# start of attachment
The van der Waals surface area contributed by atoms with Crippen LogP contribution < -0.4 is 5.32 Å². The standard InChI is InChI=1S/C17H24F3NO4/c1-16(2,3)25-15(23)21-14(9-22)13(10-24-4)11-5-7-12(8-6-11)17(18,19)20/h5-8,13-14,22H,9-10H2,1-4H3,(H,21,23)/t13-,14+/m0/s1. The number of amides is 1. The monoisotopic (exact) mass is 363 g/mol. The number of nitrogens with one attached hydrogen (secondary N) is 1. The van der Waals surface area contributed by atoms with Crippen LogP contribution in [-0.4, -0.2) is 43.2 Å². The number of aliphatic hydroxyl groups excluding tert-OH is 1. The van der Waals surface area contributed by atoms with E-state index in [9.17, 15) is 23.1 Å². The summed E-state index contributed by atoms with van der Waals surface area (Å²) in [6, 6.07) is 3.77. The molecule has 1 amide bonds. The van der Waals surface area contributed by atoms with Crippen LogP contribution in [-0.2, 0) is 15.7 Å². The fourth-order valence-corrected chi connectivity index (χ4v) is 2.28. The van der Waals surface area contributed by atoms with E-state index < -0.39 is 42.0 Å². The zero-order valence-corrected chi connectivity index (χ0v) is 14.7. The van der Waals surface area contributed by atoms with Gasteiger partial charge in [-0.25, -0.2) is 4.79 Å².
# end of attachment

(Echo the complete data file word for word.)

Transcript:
The van der Waals surface area contributed by atoms with Crippen LogP contribution < -0.4 is 5.32 Å². The standard InChI is InChI=1S/C17H24F3NO4/c1-16(2,3)25-15(23)21-14(9-22)13(10-24-4)11-5-7-12(8-6-11)17(18,19)20/h5-8,13-14,22H,9-10H2,1-4H3,(H,21,23)/t13-,14+/m0/s1. The number of amides is 1. The monoisotopic (exact) mass is 363 g/mol. The number of nitrogens with one attached hydrogen (secondary N) is 1. The van der Waals surface area contributed by atoms with Crippen LogP contribution in [-0.4, -0.2) is 43.2 Å². The number of aliphatic hydroxyl groups excluding tert-OH is 1. The van der Waals surface area contributed by atoms with E-state index in [9.17, 15) is 23.1 Å². The summed E-state index contributed by atoms with van der Waals surface area (Å²) in [6, 6.07) is 3.77. The molecule has 1 amide bonds. The van der Waals surface area contributed by atoms with Crippen LogP contribution in [-0.2, 0) is 15.7 Å². The fourth-order valence-corrected chi connectivity index (χ4v) is 2.28. The van der Waals surface area contributed by atoms with E-state index < -0.39 is 42.0 Å². The zero-order valence-corrected chi connectivity index (χ0v) is 14.7. The van der Waals surface area contributed by atoms with Gasteiger partial charge in [-0.25, -0.2) is 4.79 Å².